The GRASSTRONAUT dream is to be a centralized resource for grassroots arts people to share their stories, write and learn. Part of this is about bringing in voices that have already been collected into books, zines, videos, podcasts, etc. This series will be heretofore known as HOMEWORK.
“That place has a good vibe.”
“I feel really safe in that space.”
“The scene sucks.”
Ever feel like you had a feeling about a community– at shows, online, in your town– but couldn’t exactly say why? Hi. Meet Bowling Alone: The Collapse and Revival of American Community. This book by Robert Putnam does an incredible job of breaking down what exactly makes communities healthy. What we mean when we don’t feel good in a space. Why certain scenes seem to just “die” without any real big bang. And, most importantly: what we can do to keep our communities strong.
You can peruse the book a little bit on Google Books. Keep two things (among other things. Don’t forget everything.) in mind: This isn’t written specifically for arts communities, and is written specifically about American communities. It’s easy to make the jumps to apply these lessons to your own worlds, but I just wanted to make that note.
I’m kinda cheating. This book has been a huge resource for the work we do at the Museum of Art & History, which is why I picked it up. But! Fear not its irrelevance! I found myself bringing it up again and again in GRASSTRONAUT interviews. It’s important to know the things that make our small worlds healthy by name. When we know those, we have a better chance of keeping them alive.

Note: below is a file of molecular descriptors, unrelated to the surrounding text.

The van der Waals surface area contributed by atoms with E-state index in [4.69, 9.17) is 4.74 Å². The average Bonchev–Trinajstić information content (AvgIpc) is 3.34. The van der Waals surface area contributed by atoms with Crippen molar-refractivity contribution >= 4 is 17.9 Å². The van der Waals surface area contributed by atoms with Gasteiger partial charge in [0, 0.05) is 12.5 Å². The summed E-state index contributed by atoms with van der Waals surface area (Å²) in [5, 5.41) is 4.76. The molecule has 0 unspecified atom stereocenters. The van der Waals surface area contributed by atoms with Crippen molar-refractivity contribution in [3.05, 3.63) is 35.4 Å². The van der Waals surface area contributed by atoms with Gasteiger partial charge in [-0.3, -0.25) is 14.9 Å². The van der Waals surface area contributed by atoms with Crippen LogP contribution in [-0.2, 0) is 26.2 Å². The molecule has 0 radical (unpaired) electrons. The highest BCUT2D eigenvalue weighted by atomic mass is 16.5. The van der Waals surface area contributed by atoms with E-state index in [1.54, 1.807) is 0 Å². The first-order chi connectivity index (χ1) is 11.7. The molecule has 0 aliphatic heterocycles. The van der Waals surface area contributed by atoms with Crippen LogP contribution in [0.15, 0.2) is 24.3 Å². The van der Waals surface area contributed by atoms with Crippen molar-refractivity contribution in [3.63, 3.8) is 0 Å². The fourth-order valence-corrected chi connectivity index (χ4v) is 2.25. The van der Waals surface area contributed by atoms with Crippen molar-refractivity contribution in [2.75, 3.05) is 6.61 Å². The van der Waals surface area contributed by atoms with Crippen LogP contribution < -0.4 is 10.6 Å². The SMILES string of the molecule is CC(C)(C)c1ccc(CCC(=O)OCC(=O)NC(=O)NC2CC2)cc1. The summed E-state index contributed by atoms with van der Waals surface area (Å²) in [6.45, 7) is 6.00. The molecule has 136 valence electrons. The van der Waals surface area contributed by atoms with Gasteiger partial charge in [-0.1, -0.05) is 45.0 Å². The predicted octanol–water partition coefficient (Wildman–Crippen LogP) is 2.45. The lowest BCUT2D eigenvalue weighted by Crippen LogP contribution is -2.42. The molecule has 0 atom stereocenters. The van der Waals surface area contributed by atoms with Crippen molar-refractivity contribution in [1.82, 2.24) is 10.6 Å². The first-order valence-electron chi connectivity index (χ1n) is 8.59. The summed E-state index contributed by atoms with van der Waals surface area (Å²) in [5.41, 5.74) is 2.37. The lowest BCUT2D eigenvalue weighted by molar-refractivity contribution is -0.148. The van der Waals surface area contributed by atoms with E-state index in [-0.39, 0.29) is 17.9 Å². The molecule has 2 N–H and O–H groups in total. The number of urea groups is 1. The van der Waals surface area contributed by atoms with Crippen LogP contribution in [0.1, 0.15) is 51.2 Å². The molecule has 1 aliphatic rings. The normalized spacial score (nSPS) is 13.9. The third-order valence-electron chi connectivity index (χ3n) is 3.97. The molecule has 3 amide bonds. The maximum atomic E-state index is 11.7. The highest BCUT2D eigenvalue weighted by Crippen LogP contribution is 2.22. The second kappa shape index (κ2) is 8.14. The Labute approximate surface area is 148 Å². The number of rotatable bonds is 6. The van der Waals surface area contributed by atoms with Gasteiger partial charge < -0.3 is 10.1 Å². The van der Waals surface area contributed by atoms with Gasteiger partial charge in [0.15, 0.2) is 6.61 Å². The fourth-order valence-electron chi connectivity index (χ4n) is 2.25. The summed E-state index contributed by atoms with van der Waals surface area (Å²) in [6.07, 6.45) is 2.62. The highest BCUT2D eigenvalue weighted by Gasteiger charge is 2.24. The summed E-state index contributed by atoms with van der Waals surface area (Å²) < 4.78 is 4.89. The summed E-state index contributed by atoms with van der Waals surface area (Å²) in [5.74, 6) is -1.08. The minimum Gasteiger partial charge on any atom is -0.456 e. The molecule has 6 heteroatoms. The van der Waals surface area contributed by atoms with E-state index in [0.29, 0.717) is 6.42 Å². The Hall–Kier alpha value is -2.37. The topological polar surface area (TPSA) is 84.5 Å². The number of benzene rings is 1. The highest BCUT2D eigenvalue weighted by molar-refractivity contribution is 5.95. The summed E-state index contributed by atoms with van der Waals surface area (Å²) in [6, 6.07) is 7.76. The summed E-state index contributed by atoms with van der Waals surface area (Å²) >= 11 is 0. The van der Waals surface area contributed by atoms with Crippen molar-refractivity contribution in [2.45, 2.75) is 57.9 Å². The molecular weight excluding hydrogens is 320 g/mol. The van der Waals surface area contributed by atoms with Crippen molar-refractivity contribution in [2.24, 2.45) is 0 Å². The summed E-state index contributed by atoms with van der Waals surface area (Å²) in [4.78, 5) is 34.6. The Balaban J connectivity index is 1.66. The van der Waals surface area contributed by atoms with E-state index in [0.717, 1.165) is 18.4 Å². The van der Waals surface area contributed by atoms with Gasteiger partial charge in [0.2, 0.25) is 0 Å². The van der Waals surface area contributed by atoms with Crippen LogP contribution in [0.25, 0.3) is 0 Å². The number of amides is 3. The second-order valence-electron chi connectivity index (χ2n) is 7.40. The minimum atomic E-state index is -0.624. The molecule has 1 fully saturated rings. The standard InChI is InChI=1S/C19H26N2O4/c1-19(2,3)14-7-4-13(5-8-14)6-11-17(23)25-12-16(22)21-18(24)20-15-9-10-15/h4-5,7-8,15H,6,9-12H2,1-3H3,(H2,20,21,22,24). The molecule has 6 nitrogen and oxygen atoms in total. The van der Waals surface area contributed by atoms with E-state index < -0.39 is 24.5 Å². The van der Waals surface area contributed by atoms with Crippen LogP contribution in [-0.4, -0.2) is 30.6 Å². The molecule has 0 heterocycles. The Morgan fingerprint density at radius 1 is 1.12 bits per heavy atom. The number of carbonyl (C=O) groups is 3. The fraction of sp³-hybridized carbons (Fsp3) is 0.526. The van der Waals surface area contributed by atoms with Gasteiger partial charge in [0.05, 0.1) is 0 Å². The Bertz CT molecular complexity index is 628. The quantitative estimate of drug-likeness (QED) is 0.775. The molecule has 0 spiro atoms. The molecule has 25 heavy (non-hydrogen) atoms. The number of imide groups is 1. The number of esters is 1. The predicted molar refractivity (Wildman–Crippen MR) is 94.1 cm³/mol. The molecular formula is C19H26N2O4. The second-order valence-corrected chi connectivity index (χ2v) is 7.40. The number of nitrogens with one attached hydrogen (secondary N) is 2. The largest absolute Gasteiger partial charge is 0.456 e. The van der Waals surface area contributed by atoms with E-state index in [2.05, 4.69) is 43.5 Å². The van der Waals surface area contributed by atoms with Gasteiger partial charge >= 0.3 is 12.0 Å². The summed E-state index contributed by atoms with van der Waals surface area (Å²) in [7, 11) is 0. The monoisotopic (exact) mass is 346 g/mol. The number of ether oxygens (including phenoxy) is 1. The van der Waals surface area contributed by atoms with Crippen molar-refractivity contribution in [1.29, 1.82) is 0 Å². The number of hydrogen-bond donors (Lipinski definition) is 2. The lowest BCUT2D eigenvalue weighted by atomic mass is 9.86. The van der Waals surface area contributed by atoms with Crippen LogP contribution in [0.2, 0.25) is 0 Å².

Three big ‘ol takeaways from this book! And how they may apply to us:
1. SOCIAL CAPITAL
The “currency” of what makes our communities healthy. It’s the value placed on how connected we are with one another. The more social capital we have, the better off we are. This can be built through volunteer programs, forums, timebanks, photobooths, weekly shows, outreach, dance parties– anything that moves us to connect with each other.
There are two major ways to build social capital. One of them is BONDING, where likeminded groups (knitting circles! crossfit enthusiasts! broccoli purists!) get together and feel more together because of their likemindedness. This might seem narrow, but it’s actually really important to building an overall healthy community. Think about ladyfests, PoC-only spaces, or locals-only venues. Spaces like these are crucial not only because they offer the chance to connect with people like you, but also because they are safe enough to grow inside of.
The other way to build capital is through BRIDGING, where groups that wouldn’t ordinarily connect get to connect. Putnam says that if bonding is “sociological superglue,” then bridging is WD-40. This happens when Silent Barn partners with North West Bushwick Community Group to facilitate a conversation about right to housing in New York City. Or when all-ages noise space Lemp Neighborhood Arts Center in St. Louis hosts Orchestrating Diversity, a youth empowerment program that teaches orchestral performance to local kids.
I’m not done with the book yet. Hopefully there’s no final chapter about why tickling pigs on Sundays at 7:32PM is crucial to building a strong community. But honestly, I don’t know if I’m beyond trying that.